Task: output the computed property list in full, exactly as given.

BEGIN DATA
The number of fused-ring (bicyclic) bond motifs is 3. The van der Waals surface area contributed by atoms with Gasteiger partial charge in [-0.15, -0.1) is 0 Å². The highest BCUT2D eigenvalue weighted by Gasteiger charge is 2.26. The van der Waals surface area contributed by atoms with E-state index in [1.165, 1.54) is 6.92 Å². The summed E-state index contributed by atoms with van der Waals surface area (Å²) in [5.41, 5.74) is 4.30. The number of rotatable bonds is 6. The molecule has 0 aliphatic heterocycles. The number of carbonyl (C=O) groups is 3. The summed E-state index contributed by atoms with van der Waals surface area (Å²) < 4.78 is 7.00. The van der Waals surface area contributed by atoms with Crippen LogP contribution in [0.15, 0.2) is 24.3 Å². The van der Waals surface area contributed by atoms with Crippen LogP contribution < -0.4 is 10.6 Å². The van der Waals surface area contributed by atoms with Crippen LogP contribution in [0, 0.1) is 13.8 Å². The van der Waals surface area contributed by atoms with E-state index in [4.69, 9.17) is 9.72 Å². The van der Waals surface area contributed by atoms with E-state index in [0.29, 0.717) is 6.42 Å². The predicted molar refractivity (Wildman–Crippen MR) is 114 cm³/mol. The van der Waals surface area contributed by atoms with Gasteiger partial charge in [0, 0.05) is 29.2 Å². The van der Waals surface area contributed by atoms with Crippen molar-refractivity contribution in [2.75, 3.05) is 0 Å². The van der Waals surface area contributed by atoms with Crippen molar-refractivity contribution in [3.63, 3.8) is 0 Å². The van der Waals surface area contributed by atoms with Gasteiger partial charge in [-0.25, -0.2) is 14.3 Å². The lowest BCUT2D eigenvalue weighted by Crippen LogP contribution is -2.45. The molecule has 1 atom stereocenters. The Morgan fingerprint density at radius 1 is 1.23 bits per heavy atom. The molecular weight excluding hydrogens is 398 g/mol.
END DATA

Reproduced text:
The number of fused-ring (bicyclic) bond motifs is 3. The van der Waals surface area contributed by atoms with Gasteiger partial charge in [-0.15, -0.1) is 0 Å². The highest BCUT2D eigenvalue weighted by Gasteiger charge is 2.26. The van der Waals surface area contributed by atoms with E-state index in [1.165, 1.54) is 6.92 Å². The summed E-state index contributed by atoms with van der Waals surface area (Å²) in [5.41, 5.74) is 4.30. The number of rotatable bonds is 6. The molecule has 0 aliphatic heterocycles. The number of carbonyl (C=O) groups is 3. The summed E-state index contributed by atoms with van der Waals surface area (Å²) < 4.78 is 7.00. The van der Waals surface area contributed by atoms with Crippen LogP contribution in [0.15, 0.2) is 24.3 Å². The van der Waals surface area contributed by atoms with Crippen LogP contribution < -0.4 is 10.6 Å². The van der Waals surface area contributed by atoms with Crippen LogP contribution in [0, 0.1) is 13.8 Å². The van der Waals surface area contributed by atoms with E-state index in [4.69, 9.17) is 9.72 Å². The van der Waals surface area contributed by atoms with E-state index in [0.29, 0.717) is 6.42 Å². The predicted molar refractivity (Wildman–Crippen MR) is 114 cm³/mol. The van der Waals surface area contributed by atoms with Gasteiger partial charge in [0, 0.05) is 29.2 Å². The van der Waals surface area contributed by atoms with Crippen molar-refractivity contribution in [2.75, 3.05) is 0 Å². The van der Waals surface area contributed by atoms with Crippen molar-refractivity contribution in [3.63, 3.8) is 0 Å². The van der Waals surface area contributed by atoms with Gasteiger partial charge in [-0.25, -0.2) is 14.3 Å². The lowest BCUT2D eigenvalue weighted by Crippen LogP contribution is -2.45. The molecule has 1 atom stereocenters. The Morgan fingerprint density at radius 1 is 1.23 bits per heavy atom. The molecular weight excluding hydrogens is 398 g/mol.